WASHINGTON -- Several months ago, I challenged the widespread assertion that the Internet has ushered in an age of bad writing. Writing is not getting any worse, I said, it is just becoming different, adhering to a new set of laws that I began to identify, codify and even celebrate. I have since continued my research and present my findings here. Â
(1) The Voyages of the Jargonauts. Before the Internet, obfuscatory language was mostly limited to the small world of the interoffice memo, where everyone conspired to be as vague and process-driven as possible -- promising nothing concrete while sounding businesslike. Today, however, terms such as optimize, prioritize, initiative, parameter, implement and effectuate have become common parlance on the Web, used unabashedly in endlessly intriguing combinations. There are thousands of instances of prioritize the implementation of, implement the prioritization of, effectuate the implementation of, etc. The expression implementation of prioritized initiatives alone appears on the Internet 2,100 times, more often than some of Pablo Nerudas lesser-known love poems.Â
This brave new world, however, is not without its own poet laureates, such as Joseph Bitran, a New Jersey businessman who informs us online that he helps his clients assess, optimize, prioritize and implement strategic initiatives. He goes on to say his experience also spans conceptual design of enterprise models, as well as strategic projects and initiatives for both profit and nonprofit enterprises, including the assessment, optimisation and prioritisation of governmental job creation and enterprise development initiatives and policy options. After a half-hour on his website, I became reasonably certain that Mr. Bitrans work has something to do with computers.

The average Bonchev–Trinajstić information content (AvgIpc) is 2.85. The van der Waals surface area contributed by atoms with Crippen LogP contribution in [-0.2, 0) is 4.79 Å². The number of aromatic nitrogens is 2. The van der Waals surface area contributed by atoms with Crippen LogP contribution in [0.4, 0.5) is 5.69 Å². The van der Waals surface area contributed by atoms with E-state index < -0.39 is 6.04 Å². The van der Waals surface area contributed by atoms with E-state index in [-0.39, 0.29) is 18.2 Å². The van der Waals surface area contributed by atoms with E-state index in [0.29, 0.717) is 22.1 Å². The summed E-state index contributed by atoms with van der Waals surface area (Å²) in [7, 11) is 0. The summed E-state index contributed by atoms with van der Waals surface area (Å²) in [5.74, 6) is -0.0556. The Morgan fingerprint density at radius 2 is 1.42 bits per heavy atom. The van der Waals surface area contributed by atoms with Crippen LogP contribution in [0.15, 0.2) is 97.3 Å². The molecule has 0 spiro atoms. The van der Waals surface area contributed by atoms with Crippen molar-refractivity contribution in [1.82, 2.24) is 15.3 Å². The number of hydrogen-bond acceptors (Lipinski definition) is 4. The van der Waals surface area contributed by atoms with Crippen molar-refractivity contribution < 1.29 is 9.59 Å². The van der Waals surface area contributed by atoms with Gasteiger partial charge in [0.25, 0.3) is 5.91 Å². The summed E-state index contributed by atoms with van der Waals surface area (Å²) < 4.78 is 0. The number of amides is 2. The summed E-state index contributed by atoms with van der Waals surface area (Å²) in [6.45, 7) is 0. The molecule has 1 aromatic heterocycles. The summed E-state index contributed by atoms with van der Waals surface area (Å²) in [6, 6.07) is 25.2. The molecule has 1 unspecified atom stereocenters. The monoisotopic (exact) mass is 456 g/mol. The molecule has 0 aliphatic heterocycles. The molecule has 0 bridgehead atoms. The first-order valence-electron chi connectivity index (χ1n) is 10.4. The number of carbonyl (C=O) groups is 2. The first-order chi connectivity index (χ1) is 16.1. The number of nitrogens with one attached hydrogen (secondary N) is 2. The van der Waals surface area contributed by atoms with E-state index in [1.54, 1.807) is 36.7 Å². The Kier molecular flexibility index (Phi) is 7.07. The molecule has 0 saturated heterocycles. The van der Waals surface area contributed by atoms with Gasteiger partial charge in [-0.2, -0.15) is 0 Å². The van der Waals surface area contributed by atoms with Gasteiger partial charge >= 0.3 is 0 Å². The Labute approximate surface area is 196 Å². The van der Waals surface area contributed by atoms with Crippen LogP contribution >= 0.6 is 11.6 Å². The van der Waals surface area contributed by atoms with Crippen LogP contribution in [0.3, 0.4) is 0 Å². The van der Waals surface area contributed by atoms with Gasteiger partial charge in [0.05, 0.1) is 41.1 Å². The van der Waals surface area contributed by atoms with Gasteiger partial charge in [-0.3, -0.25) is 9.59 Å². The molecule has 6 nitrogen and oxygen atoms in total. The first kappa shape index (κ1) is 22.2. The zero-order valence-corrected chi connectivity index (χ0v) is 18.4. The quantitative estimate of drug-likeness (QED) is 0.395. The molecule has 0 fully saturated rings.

(2) Dawn of a New Error. Skeptics have long bemoaned that language evolves in part through the acceptance of ignorant misuse. This is true -- most dictionaries now accept infer to mean imply -- but it is nothing to be ashamed of! Language is a living, breathing organism vulnerable to infection and mutation; the Internet has merely accelerated this natural process! Therefore I am proud to report the near complete extinction of a correct phrase and its replacement by an erroneous version of itself. The self-evidently incorrect declaration of dismissal -- I could care less -- is now used twice as often as the correct I couldnt care less. Good riddance, and good work, people!
In a related matter, we have an exciting new development! The illiterate but common formulation less people (as in Less people know how to write) is catching up to the snootily correct fewer people and may overtake it by 2015.
(3) The Rise of the Sillyble, or extraneous syllable. In pre-Internet days we saw this with the pointless tacking on of ir to regardless, creating a brand-new word meaning, uh, regardless. The Web has accelerated this process. Preventative has just about overtaken preventive, to mean preventive. Orientate is moving up on orient to mean orient. There is work yet to be done, though: The Web reveals that ironical has just begun its assault on the summit of Mount Ironic. We wish it Godspeed.
(4) The Ascendance of the Universal Superlative. We have previously shown how the number of reallys placed before a simple adjective has added varying degrees of emphasis, effectively eliminating the need to come up with new, nuanced adjectives. This development, I said, was really, really, really, really good. It is perhaps ironical that I have now discovered that it is no longer even necessary to measure the relative goodness of things, so long as they pass a basic, subjectively unverifiable and fluid threshold of best ever, expressed through the concise formulation of: Best. (Thing). Ever. There does not appear to be a minimum gravity to the nature of things so designated. The Web reveals that best-ever declaration has been made for a spork, lint, a yawn, a nipple, a toothbrush, nachos and a tumor. The last is my nomination for Best. Superlative. Ever.
Gene Weingarten can be reached at weingarten(at)washpost.com.Copyright 2013 Washington Post Writers Group